Stacy Karron is a freelance writer specializing in animal and environmental journalism, vegan and plant-based marketing, and health wellness
When COVID-19 became an all too familiar concern, many of us were scurrying through Google, searching for every bit of information about this dreaded virus—how to protect ourselves and loved ones and how to prevent, if possible, another such outbreak.
Much remains unknown about the virus—not where it originated, but how it originated and whether it was organic or man-made. According to WebMD, experts say SARS-CoV-2 originated in bats. This is also how the coronaviruses behind the Middle East respiratory syndrome (MERS) and severe acute respiratory syndrome (SARS) got started. SARS-CoV-2 made the jump to humans at one of Wuhan’s open-air “wet markets” where wild or banned species like cobras, wild boars, raccoon dogs, and bats are killed on the spot. Crowded conditions allow zoonotic viruses from different animals to swap genes. Sometimes the virus mutates so much that it starts to infect and spread among humans.
How Would a Pandemic Make a Difference in Consumer Habits?
The world has collectively had to adapt to a “new normal” and we have had to make dramatic changes to our lifestyles and eating habits. Food fears, health concerns, meat shortages, panic buying, restaurant closures, and more cooking at home helped further accelerate the demand for plant-based food. According to the Plant-Based Foods Association (PBFA), San Francisco, COVID-19 has led to further exponential growth for all categories of plant-based food during the first 16 weeks of 2020, with an 11.4% increase in plant-based food sales and each plant-based food category started the year stronger than at the end of 2019, says Julie Emmett, senior director of retail partnerships for PBFA.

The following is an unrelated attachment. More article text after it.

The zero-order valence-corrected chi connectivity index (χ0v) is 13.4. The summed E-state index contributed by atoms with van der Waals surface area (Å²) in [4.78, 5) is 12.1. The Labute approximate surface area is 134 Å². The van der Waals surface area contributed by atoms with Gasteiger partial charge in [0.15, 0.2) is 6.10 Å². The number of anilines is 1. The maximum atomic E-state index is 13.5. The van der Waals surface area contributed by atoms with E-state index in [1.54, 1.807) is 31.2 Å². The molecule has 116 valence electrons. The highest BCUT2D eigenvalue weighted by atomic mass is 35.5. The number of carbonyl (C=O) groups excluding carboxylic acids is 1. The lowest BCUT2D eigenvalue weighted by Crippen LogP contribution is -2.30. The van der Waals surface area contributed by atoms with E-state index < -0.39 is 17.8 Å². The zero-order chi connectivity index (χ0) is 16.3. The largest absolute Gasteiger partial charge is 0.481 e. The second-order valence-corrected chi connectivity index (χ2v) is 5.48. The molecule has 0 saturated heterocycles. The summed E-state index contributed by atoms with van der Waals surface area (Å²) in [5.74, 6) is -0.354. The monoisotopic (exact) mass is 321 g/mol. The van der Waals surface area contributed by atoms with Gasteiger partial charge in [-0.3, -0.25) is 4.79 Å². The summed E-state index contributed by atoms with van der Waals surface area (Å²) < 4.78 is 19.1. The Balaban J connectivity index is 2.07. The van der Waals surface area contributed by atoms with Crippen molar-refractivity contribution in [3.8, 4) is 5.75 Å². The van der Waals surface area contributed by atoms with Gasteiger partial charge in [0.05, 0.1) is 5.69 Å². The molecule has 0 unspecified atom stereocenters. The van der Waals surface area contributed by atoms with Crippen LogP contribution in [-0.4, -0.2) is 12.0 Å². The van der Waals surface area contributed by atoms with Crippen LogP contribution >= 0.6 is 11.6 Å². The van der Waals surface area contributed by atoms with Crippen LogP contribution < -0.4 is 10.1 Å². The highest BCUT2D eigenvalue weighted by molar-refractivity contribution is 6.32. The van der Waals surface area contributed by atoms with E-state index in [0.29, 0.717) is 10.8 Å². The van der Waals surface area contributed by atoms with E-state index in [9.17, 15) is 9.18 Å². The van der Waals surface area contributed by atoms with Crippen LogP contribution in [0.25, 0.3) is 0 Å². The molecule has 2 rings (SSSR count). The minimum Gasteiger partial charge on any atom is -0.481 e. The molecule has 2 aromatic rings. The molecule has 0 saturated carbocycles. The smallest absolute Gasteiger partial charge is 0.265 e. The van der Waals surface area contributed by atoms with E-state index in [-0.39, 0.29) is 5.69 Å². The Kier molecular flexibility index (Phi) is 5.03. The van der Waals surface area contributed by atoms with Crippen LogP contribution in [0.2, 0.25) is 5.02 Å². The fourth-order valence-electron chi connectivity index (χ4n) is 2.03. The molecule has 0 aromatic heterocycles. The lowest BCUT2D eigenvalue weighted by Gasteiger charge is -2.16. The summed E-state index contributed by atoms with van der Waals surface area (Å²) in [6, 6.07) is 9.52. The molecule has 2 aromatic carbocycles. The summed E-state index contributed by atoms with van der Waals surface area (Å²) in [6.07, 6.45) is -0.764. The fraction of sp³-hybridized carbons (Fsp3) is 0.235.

Factory-farms are also breeding grounds for zoonotic diseases, not to mention devastating for the billions of mistreated, slaughtered animals. The rapid spread and calamitous impact on humans can be illustrated by its impact on the meat industry. Workers crowded together along assembly lines to quickly process meat are fertile ground for outbreaks. Thousands of factory-farm and meat industry workers have fallen ill, which has resulted in temporarily idling several processing plants. And, even though most plants were running at some capacity, producers still needed to euthanize animals that would have been slaughtered for food because there was no space for them on farms or in plants running at lower output rates.
While it will take more time to see the true impact of the pandemic on sales and consumer interest in plant-based meat as well as cruelty-free products, if anything could more quickly shift public opinion, it could be this kind of outbreak. What is clear is that it has rocked the global community, and if anything has the power to shift our consciousness toward plant-based living, it is this pandemic.
Collectively, we have demonstrated that we can and must make very drastic changes to our lifestyles to save human lives in response to COVID-19, but these changes should not be limited to the wellness and welfare of humankind alone, but to all living beings.
If you are not already vegan or plant-based, what are you waiting for?
This content reflects the personal opinions of the author. It is accurate and true to the best of the author’s knowledge and should not be substituted for impartial fact or advice in legal, political, or personal matters.